Check out today’s YEP letters
Searching for photo information
Susan Peberdy, by email
I have been scanning my late mother’s photo albums. Among them is one that belonged to her brother, Douglas Gordon Rathwell. He was born in Lachine, Quebec, Canada in 1922 and served in the Royal Canadian Air Force as a navigator. He was stationed at Croft Air Field during WWII and was killed six weeks before the end of the war.
Among the many photographs (all taken in England) in Doug’s album are several of him with a young woman (pictured). It is pretty clear that they cared for each other. On the back of one of them is written ‘Mr and Mrs CH Ward, 16 Langdale Gardens, Headingley, Leeds’. I am guessing these are the parents of the young woman and they lived in Headingley.
I have looked at the photographs in my uncle’s album many times, but it was only yesterday that I removed them to be scanned and noticed the address on the back of one of them. The photos have always saddened me as I know the devastating effect his death had on his family. I have wondered for many years about the young woman who figured so prominently in so many of the photos. I am hoping a reader might be familiar with the Ward family and might be able to enlighten me as to the woman’s name and what became of her.
Action needed on nursing home provision
Coun Caroline Anderson, Shadow Spokesman for Adult Social Care, Adel & Wharfedale Ward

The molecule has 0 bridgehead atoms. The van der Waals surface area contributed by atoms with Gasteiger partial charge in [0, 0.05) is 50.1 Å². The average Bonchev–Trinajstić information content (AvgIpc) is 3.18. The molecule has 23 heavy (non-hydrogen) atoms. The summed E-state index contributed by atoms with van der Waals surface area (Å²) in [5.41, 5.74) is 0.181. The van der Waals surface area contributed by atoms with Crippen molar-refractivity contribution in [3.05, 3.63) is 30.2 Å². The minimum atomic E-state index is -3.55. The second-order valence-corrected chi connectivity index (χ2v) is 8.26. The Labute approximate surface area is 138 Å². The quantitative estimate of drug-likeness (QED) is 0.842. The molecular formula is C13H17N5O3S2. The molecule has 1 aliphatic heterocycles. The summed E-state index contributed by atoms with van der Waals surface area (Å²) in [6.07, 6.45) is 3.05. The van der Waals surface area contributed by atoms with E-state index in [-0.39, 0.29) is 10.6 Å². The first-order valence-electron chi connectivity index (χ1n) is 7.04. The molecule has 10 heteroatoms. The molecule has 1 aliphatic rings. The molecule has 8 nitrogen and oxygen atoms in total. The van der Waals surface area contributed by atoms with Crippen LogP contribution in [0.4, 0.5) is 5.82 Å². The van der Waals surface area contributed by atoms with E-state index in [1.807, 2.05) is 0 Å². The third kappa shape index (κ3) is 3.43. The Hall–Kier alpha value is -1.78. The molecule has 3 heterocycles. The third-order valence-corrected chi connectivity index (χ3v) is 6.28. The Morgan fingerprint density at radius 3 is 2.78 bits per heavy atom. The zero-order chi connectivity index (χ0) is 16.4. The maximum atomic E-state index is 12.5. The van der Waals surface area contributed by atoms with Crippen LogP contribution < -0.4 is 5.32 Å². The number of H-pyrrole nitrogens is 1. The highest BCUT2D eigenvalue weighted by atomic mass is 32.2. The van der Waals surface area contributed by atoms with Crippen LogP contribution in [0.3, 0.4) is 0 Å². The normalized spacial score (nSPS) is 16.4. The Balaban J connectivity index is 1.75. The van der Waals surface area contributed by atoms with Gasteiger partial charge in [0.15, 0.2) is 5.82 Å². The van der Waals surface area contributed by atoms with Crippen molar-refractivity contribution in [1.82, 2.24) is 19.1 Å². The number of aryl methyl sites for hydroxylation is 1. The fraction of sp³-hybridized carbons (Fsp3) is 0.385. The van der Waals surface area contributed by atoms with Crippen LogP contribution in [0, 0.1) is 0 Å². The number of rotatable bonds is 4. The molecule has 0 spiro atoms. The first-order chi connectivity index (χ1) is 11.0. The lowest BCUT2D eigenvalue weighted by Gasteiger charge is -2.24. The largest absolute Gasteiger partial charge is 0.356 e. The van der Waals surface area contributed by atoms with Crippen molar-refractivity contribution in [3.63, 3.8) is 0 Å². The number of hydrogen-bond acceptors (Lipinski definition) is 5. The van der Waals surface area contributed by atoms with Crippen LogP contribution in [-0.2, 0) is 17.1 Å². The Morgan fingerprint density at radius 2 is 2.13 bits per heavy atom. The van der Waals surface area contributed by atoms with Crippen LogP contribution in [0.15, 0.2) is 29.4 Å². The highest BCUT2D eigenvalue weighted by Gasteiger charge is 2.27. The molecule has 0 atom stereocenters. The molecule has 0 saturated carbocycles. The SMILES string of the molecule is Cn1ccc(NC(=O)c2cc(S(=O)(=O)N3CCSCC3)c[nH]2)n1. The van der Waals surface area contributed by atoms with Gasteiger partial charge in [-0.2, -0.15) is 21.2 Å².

It was interesting to read your coverage of the continuing problems associated with residential and nursing home provision in Leeds (Adult social care failures are ‘wholly unacceptable’ –YEP April 8). It is clear that firm action is need and needed urgently.
The statistics are extremely worrying: 49 per cent of nursing homes rated as in need of improvement and a further seven per cent inadequate. As your readers will be aware there has been a campaign by residents across Leeds over proposals to close three council-run homes rated as ‘good’.
Given the comments made by Coun Rebecca Charlwood, the responsible Executive Board Member, in your article I am not entirely sure the issue is being taken seriously enough.
To suggest that the poor inspections are simply a result of homes not being ‘exam ready’ seems flippant to say the least when over half are classed as failing to reach a ‘good’ standard. Surely not all of these are homes that are poorly prepared for a CQC Inspection?
We have been calling on the council to look at new delivery models based on partnership with the independent sector for three months now.
It featured in our budget proposals, that were rejected, and we also raised the matter at the last council meeting which was again opposed by Coun Charlwood and her colleagues.
Your coverage serves to highlight the value of the proposals we have put forward, collaboration and partnership are the way forward on this issue and we stand ready to work with anyone to see a new delivery model put in place that retains council involvement in residential care in Leeds. It is just a pity that on two occasions already this idea has been knocked back.
Don’t be afraid to tackle terror
David Schofield, Garforth
I FOUND watching the recent service at Westminster Abbey remembering those who were killed and injured as a result of the terrorist attack in Westminster very moving and quite emotional.
This was in stark contrast to the anger and outrage I felt immediately following the attack, and particularly the statement Jeremy Corbyn made at the time. He said that it would be wrong for the counter-terrorism agencies to focus on Muslim communities.
Oh really? Who else did he have in mind? The WI? Darby and Joan Clubs? The Mothers’ Union? Come on Mr Corbyn, get real. These are murdering cowardly terrorists we are talking about.
It’s about time Mr Corbyn, and others like him, faced up to the truth, however unpleasant that may be.